USS Detroit (C-10)

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USS Detroit (C-10) circa 1890s.jpg
USS Detroit (C-10) circa 1890s
United States
NamesakeCity of Detroit, Michigan
BuilderColumbian Iron Works, Baltimore, Maryland
Launched28 October 1891
Sponsored byMiss F. Malster
Commissioned20 July 1893
Decommissioned1 August 1905
Stricken12 July 1910
IdentificationHull symbol: C-10
Fatesold for scrap, 22 December 1910
General characteristics (as built)[1]
Class and type Montgomery-class unprotected cruiser
  • 2,094 long tons (2,128 t) (standard)
  • 2,235 long tons (2,271 t) (full load)
Length269 ft 6 in (82.14 m)
Beam37 ft (11 m)
  • 14 ft 7 in (4.45 m) (mean)
  • 16 ft 8 in (5.08 m) (max)
Installed power5,400 ihp (4,000 kW)
Sail planSchooner
Speed17 knots (31 km/h; 20 mph)
  • Deck: 716 in (11 mm)
  • Conning tower: 2 in (51 mm)

USS Detroit (C-10) was a Montgomery-class unprotected cruiser of the United States Navy which was authorized by an Act of Congress in September 1888.[2] Detroit was launched on 28 October 1891 at Columbian Iron Works, Baltimore, Maryland, sponsored by Miss F. Malster. The cruiser was commissioned on 20 July 1893 with Commander Willard Herbert Brownson in command. It was the third ship to be named for Detroit, Michigan.[3]

Brazilian Naval Revolt[edit]

Detroit in the Guanabara Bay, during the Rio de Janeiro Affair at the Brazilian Naval Revolt (L'Univers illustré, Levy (Paris), nº 2.029, 10 February 1894).

Detroit sailed from Norfolk 5 October 1893 for Rio de Janeiro, Brazil, and lay at anchor in the harbor to protect American citizens and interests during revolutionary disturbances in Brazil, during which she engaged the rebel cruiser Trajano in a short and bloodless action. After, Detroit returned to Norfolk, Virginia on 24 April 1894. She sailed on 16 October to serve on the Asiatic Station for two years, cruising along the Chinese coast, and visiting ports in Japan and Korea.[3]

Overhaul and Spanish–American War[edit]

Detroit returned to New York City on 17 May 1897, and after overhaul, sailed for Key West where she was based from 16 October 1897, in view of the increasingly tense situation in the Caribbean.[3] During the Spanish–American War Detroit was part of a US naval squadron that shelled Fort San Cristobal, Castillo San Felipe del Morro, and several shore batteries as part of the bombardment of San Juan on 12 May 1898.[4][5]

USS Detroit at anchor

Nicaragua and Venezuela and decommission[edit]

Detroit returned to the Caribbean in February 1899. She protected American interests in Nicaragua, and then in September during the revolutionary movements in Venezuela. She remained at anchor at La Guaira during October and November, then returned to her base at Key West 21 December 1899. Except for two short cruises in 1900 into the Caribbean, she remained at Key West until May when she sailed to Portsmouth, New Hampshire and was taken out of commission on 23 May 1900.[3]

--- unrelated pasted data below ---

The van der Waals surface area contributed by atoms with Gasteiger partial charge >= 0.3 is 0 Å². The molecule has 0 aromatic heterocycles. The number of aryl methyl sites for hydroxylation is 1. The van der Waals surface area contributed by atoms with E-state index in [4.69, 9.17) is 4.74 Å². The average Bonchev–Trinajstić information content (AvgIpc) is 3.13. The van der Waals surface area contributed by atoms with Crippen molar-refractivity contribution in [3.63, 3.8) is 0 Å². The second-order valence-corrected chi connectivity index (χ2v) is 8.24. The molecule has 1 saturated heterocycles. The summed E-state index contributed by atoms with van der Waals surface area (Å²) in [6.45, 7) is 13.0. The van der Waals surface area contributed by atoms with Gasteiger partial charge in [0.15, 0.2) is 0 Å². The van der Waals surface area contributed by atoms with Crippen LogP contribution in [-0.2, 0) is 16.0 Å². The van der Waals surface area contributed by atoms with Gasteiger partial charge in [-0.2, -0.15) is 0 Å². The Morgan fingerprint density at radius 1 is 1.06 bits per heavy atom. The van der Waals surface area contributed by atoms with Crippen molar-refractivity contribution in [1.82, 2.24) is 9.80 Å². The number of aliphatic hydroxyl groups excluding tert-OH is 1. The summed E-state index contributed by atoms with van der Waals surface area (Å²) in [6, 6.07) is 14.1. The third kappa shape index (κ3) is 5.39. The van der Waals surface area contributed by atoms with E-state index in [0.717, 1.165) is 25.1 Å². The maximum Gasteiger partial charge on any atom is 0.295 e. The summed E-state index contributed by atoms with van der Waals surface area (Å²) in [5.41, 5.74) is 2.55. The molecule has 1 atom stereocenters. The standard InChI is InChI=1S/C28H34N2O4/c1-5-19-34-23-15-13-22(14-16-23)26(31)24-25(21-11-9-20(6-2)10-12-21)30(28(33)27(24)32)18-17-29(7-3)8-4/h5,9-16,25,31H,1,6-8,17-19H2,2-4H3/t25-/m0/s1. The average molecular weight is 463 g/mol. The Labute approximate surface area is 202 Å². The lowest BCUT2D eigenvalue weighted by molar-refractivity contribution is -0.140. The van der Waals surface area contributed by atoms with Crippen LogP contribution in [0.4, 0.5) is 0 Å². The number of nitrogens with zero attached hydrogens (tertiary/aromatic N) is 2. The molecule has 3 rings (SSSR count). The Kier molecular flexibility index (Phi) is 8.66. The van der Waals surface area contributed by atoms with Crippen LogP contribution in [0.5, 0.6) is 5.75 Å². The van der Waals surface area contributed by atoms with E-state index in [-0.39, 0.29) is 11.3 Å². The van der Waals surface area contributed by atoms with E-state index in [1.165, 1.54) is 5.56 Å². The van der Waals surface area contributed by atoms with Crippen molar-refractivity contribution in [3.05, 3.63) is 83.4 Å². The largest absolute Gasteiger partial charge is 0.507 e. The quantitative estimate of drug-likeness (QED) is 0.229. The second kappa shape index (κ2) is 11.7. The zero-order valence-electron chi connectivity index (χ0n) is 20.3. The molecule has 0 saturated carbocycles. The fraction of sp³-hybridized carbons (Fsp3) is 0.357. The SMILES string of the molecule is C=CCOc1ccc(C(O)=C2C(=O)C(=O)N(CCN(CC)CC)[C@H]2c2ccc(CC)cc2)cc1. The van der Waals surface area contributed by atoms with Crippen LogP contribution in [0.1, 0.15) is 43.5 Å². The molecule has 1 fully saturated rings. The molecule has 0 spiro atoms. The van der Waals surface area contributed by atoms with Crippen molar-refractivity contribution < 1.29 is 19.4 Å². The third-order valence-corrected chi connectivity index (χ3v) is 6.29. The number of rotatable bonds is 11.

Recommission and South America[edit]

Combat preparations on board Detroit (L'Univers Illustré, 1894).

Recommissioned on 23 September 1902, Detroit sailed for the Caribbean in November for squadron maneuvers at Culebra and San Juan. She joined Fortune at Port of Spain, Trinidad, in January 1903, and towed her around the coast of South America to Talcahuana, Chile. Detroit operated between Montevideo, Uruguay, and Bahia and Santos, Brazil, until January 1904 when she arrived at Puerto Plata, Santo Domingo, to protect American interests in the revolution-torn island. Her diplomatic offices resulted in a peace conference in June, after which the insurgent army capitulated at Monte Cristi.[3]

Final decommission[edit]

Except for a brief cruise to Boston and on to Nova Scotia and New Brunswick in the summer of 1904, Detroit remained off troubled Santo Domingo. She returned to Boston in July 1905, was placed out of commission 1 August 1905, and sold on 22 December 1910.[3]


  1. ^ Toppan, Andrew (8 September 1996). "US Cruisers List: Protected Cruisers and Peace Cruisers". Retrieved 24 November 2015.
  2. ^ Burr, Lawrence (2011). US Cruisers 1883–1904: The birth of the steel navy. Osprey Publishing. p. 16. ISBN 9781780962702. Retrieved 5 July 2014.
  3. ^ a b c d e f "Detroit III (C-10)". Dictionary of American Naval Fighting Ships. Navy Department, Naval History and Heritage Command. 6 July 2015. Retrieved 25 November 2015.
  4. ^ "The Naval Attack on San Juan, Puerto Rico, 1898".
  5. ^ "National Park Service - San Juan National Historic Site". Archived from the original on 6 December 2006.]

External links[edit]